Global Policy Forum

G8, Tony Blair's Commission for Africa and Debt


By George Dor*

July 7, 2005

The upcoming G8 meeting or, more accurately as regards economic matters, the G7, to be held in Edinburgh, UK, will put the spotlight on Tony Blair's Commission for Africa and the issue of debt. Much has been made of the commission on the release of its report in March and the announcement on debt consequent on the meeting of Finance Ministers in preparation for the G7. But, at most, these developments amount to little more than a reflection of the need to react to the persistence of the activities of Jubilee and other social movements over the years. A closer look at these initiatives suggests very little to celebrate.

Debt "Cancellation" and Control of Africa's Economies

Starting with the debt issue, the ministers announced an amount of debt to be cancelled of a mere US$40 billion for African and other countries. This is a fraction of the total debt of African countries of US$300 billion and of countries in the South of US$2 400 billion. It is less than the amount of more than US$50 billion that the United States spends EACH YEAR on its illegitimate occupation of Iraq. It also compares poorly with the G7 offering in Cologne, Germany, in 1999 of US$100 billion. Moreover, the intermittent promises of the G7 include amounts promised before but not fulfilled. In other words, they are little more than recycled promises.

In the case of the Cologne announcement, the real intention was not to provide debt relief but to rescue the International Monetary Fund (IMF) and World Bank from their crisis of legitimacy and enforce their continued control over the economic policies of the countries in the South. The institutions were strengthened in the form of the Poverty Reduction and Growth Facility (PRGF) and Poverty Reduction Strategy Papers (PRSPs). Of course, these new initiatives were also quickly exposed for what they really are, structural adjustment in new guise.

Most importantly, the current offering, like that of 1999, is contingent on countries implementing economic reforms, in other words it is premised on a fundamental difference with the Jubilee South slogan, "total and unconditional debt cancellation". This is cancellation for countries that have gone through the IMF and WB hoops, those that accept these institutions' structural adjustment conditions. In other words, it is another deal to strengthen the IMF and WB.

Previously, the G8, IMF and WB have used debt as an instrument to dictate our economies in the form of making loans for debt servicing conditional on IMF and WB policies. Now debt relief/cancellation and grants are being put forward as the new instruments to dictate our economies. If a country wants relief, it first has to meet the prescribed conditions, it has to toe the line.

A related critical point is that debt relief/cancellation does not necessarily translate into more money to spend on meeting people's needs. The relief may indeed result in less debt servicing, but this is only forthcoming if countries have agreed to the conditions that include cuts in government spending and promotion of the private sector. Indeed, this is the case in Zambia: in order to jump through the hoops to be included in the G7 list of 18 countries, it had to further cut state expenditure over and above the decades of cuts that the debt regime had already forced on the country. That is to say, it will get cancellation with less money to spend on people's needs.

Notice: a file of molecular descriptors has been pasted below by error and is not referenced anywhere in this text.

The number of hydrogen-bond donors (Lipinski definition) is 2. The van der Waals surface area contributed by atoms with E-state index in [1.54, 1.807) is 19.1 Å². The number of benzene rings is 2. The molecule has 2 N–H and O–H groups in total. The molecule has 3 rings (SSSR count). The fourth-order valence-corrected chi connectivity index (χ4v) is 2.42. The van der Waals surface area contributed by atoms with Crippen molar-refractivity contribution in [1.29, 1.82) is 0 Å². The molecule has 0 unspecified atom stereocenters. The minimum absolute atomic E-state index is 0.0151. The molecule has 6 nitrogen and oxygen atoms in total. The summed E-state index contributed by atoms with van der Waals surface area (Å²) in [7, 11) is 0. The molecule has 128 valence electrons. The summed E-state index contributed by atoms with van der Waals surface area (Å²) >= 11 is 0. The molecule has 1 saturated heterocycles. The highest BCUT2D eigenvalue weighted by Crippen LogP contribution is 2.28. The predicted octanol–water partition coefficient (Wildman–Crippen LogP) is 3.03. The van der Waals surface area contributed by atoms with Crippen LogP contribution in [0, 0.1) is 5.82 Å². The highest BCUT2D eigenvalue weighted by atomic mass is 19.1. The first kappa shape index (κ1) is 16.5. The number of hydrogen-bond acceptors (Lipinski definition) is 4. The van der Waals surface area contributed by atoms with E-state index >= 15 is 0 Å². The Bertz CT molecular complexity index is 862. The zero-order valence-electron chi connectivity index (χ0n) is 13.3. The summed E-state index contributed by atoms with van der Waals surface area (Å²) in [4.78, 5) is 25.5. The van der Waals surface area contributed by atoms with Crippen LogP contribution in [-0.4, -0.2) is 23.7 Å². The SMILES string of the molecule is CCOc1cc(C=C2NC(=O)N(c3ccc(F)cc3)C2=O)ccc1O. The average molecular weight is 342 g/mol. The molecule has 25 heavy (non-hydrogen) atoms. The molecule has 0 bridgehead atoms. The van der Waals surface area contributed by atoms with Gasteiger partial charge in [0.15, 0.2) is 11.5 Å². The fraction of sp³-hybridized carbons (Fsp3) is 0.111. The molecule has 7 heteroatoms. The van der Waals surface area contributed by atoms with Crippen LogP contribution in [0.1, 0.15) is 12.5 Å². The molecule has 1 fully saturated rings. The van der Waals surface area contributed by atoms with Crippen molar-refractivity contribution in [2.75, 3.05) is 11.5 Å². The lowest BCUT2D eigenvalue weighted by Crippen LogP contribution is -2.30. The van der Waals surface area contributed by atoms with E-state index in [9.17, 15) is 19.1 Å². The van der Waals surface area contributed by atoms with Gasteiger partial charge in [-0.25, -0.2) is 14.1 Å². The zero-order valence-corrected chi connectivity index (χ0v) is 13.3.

On the word "cancellation", this does seem to be an advance on the previous rhetoric of debt "relief", but the offer only covers 18 countries and it is not yet clear whether it amounts to 100 percent cancellation even for this short list of countries. In the case of the Latin American countries, for example, much of their debt is related to a multilateral institution, the Interamerican Development Bank.

The Blair Commission, Neoliberalism and the International Financial Institutions

As regards the Blair Commission, in its opening lines it states, "For its part, Africa must accelerate reform." There are two important issues here. First, the report suffers from the recurrent syndrome of blaming the victim for corruption, conflict and war. There are indeed too many instances of African leaders who are guilty of one or more of these charges. But, the role of the Northern countries in slavery, colonialism and the imposition of neoliberal policies and the impact of these Northern interventions on poverty and death across the continent are simply ignored.

Secondly, while the report more explicitly refers to reform of political governance in order to address corruption and conflict, it also makes repeated references to various forms of "economic reforms". In other words, in failing to address the neoliberal cause of so much of Africa's current destitution, it simply reiterates that Africa must continue to follow this neoliberal path at a faster pace.

This is perhaps most evident in relation to the report's treatment of the multilateral institutions. It fails dismally to address the negative impact of the World Bank and IMF on the destruction of African economies and the poverty and death that this has led to. It has been estimated that World Bank and IMF structural adjustment programmes are responsible for the deaths of 19 000 children in the world every day. Yet, the report simply asserts that "The African Development Bank needs to be strengthened... The IMF and World Bank need to give higher priority to Africa's development."

Paul Wolfowitz, Military Invasion and Economic War

It is no small surprise that the new President of the World Bank, Paul Wolfowitz, echoed this call and visited the continent immediately on assuming office. Wolfowitz was the architect of the invasion and occupation of Iraq, which led to the expansion of United States military influence in the Middle East and the awarding of multi-million and billion dollar contracts in Iraq to corporations with close ties to the Republican Party leadership. He has a history of being against detente and arms control during the years of the Cold War with the Soviet Union. He supported Asian dictators like the Indonesian General Suharto on behalf of the Reagan administration. He has been a persistently strong proponent of more spending on defense.

Wolfowitz was eagerly pushing for regime change in Iraq well before 9/11. He defined leadership as, "not lecturing and posturing and demanding, but demonstrating that your friends will be protected and taken care of, that your enemies will be punished, and that those who refuse to support you will regret having done so." He helped convince George Bush 1 to use force to remove Saddam Hussein from Kuwait, and urged Bill Clinton to turn his attention "to implementing a strategy for removing Saddam's regime from power."